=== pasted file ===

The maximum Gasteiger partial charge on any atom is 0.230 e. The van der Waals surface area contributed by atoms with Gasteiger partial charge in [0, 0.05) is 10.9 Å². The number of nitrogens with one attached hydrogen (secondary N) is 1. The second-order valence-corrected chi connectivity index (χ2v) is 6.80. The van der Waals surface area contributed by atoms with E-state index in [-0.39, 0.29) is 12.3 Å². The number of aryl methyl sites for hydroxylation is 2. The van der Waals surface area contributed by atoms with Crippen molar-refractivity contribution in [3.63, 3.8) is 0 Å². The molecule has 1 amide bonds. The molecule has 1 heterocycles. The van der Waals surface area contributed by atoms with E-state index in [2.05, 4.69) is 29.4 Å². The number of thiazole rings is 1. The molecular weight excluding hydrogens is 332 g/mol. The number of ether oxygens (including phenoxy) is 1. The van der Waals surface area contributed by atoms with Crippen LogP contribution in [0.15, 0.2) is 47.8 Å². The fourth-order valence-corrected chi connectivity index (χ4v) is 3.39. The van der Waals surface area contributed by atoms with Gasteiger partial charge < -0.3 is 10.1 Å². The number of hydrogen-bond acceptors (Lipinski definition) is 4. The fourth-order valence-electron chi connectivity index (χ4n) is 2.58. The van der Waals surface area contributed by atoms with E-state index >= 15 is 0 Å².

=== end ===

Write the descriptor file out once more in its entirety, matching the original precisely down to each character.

The maximum Gasteiger partial charge on any atom is 0.230 e. The van der Waals surface area contributed by atoms with Gasteiger partial charge in [0, 0.05) is 10.9 Å². The number of nitrogens with one attached hydrogen (secondary N) is 1. The second-order valence-corrected chi connectivity index (χ2v) is 6.80. The van der Waals surface area contributed by atoms with E-state index in [-0.39, 0.29) is 12.3 Å². The number of aryl methyl sites for hydroxylation is 2. The van der Waals surface area contributed by atoms with Crippen molar-refractivity contribution in [3.63, 3.8) is 0 Å². The molecule has 1 amide bonds. The molecule has 1 heterocycles. The van der Waals surface area contributed by atoms with E-state index in [2.05, 4.69) is 29.4 Å². The number of thiazole rings is 1. The molecular weight excluding hydrogens is 332 g/mol. The number of ether oxygens (including phenoxy) is 1. The van der Waals surface area contributed by atoms with Crippen LogP contribution in [0.15, 0.2) is 47.8 Å². The fourth-order valence-corrected chi connectivity index (χ4v) is 3.39. The van der Waals surface area contributed by atoms with Gasteiger partial charge < -0.3 is 10.1 Å². The number of hydrogen-bond acceptors (Lipinski definition) is 4. The fourth-order valence-electron chi connectivity index (χ4n) is 2.58. The van der Waals surface area contributed by atoms with E-state index >= 15 is 0 Å².